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I’ve been wondering how to make global lighting in cycles but i’m New to lighting and I have not seen this question anywhere else. I know how it’s possible in the internal engine but is it also possible in cycles.

Thanks

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    $\begingroup$ What do you mean exacty by "global lighting"? Could you uderline the features you expect? $\endgroup$ – Carlo Nov 20 '18 at 21:12
  • $\begingroup$ I don't know which type of illumination you are talking about but I think what you want is or an HDR or a sun lamp $\endgroup$ – Diogo Valadares Nov 20 '18 at 21:31
  • $\begingroup$ Heres a site that explains it en.m.wikipedia.org/wiki/Global_illumination $\endgroup$ – user61431 Nov 20 '18 at 22:28
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The Internal (rasterizing) engine simulates even, undifferentiated lighting from a distant environment, chiefly using two settings: the Environment Lighting, and the adjust-to-taste Ambient setting of materials, setting the degree to which the environment lighting contributes to the color of a surface. Ambient Occlusion can further simulate proximity shadows. These methods are essentially informed trickery.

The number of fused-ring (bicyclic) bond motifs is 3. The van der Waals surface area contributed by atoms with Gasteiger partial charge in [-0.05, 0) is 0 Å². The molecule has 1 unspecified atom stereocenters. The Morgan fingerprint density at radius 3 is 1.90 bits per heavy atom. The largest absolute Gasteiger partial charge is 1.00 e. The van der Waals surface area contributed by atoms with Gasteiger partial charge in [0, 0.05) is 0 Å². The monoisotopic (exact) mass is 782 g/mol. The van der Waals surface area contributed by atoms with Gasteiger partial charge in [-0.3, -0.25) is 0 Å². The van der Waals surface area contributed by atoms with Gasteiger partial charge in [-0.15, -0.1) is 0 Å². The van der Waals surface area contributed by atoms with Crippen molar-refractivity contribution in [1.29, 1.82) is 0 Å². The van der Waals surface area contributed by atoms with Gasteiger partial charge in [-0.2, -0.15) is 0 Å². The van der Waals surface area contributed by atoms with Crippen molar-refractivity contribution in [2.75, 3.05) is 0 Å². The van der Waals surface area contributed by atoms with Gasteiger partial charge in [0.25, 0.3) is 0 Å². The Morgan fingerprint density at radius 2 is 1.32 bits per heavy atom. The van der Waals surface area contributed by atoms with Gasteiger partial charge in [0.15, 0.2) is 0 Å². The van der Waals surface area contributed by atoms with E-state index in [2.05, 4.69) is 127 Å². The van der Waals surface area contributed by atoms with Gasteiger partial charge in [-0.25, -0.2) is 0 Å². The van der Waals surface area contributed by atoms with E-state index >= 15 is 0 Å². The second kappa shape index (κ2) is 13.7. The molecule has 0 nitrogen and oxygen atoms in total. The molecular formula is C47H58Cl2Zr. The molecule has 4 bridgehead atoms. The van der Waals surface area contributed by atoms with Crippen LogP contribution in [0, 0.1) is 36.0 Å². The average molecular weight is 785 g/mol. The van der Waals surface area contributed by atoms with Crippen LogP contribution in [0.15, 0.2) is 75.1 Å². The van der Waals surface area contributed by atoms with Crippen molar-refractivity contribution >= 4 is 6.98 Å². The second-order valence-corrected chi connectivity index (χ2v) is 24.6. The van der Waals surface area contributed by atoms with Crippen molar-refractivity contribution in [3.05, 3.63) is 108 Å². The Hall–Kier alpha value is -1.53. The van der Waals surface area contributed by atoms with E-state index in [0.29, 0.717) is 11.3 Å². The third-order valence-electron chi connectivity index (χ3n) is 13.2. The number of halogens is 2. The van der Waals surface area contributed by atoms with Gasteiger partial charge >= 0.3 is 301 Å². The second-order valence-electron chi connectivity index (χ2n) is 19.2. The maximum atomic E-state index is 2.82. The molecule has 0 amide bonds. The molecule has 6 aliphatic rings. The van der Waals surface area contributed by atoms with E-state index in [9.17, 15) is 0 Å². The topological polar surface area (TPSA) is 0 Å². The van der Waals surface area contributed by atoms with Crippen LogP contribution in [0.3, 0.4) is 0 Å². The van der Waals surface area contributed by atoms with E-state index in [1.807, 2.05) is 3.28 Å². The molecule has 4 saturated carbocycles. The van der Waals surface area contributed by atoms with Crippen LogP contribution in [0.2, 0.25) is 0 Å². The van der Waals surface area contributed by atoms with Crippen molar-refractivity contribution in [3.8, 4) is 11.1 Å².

The Cycles (Path Tracing) renderer approximates that same lighting by actually sampling the environment, including the light scattered from other objects in the scene.. no trickery is required. In Cycles (in principle, at least), you don't set 'environmental lighting', you set the environment.

That might include giving the world an emissive color, using the 'Surface' and 'Strength' settings in the World tab, or an HDRI texture; it might involve constructing a local environment of lights, emissive and reflective surfaces as you would in a photographic studio.

Have a look at gandalf's answer here for an introduction to the differences between the renderers

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    $\begingroup$ Expanding on this, hopefully without creating confusion, in cycles, in the world property tab, there are two options that effect the global light source. The first is the Surface property where you can create a surface of a particular color and strength that is effectively the global light. You can also enable Ambient Occlusion, which isn't what you really want. $\endgroup$ – Marty Fouts Nov 21 '18 at 1:08
  • $\begingroup$ @MartyFouts thanks .. that makes the answer much clearer - I've edited it to include your comment. $\endgroup$ – Robin Betts Nov 21 '18 at 8:22

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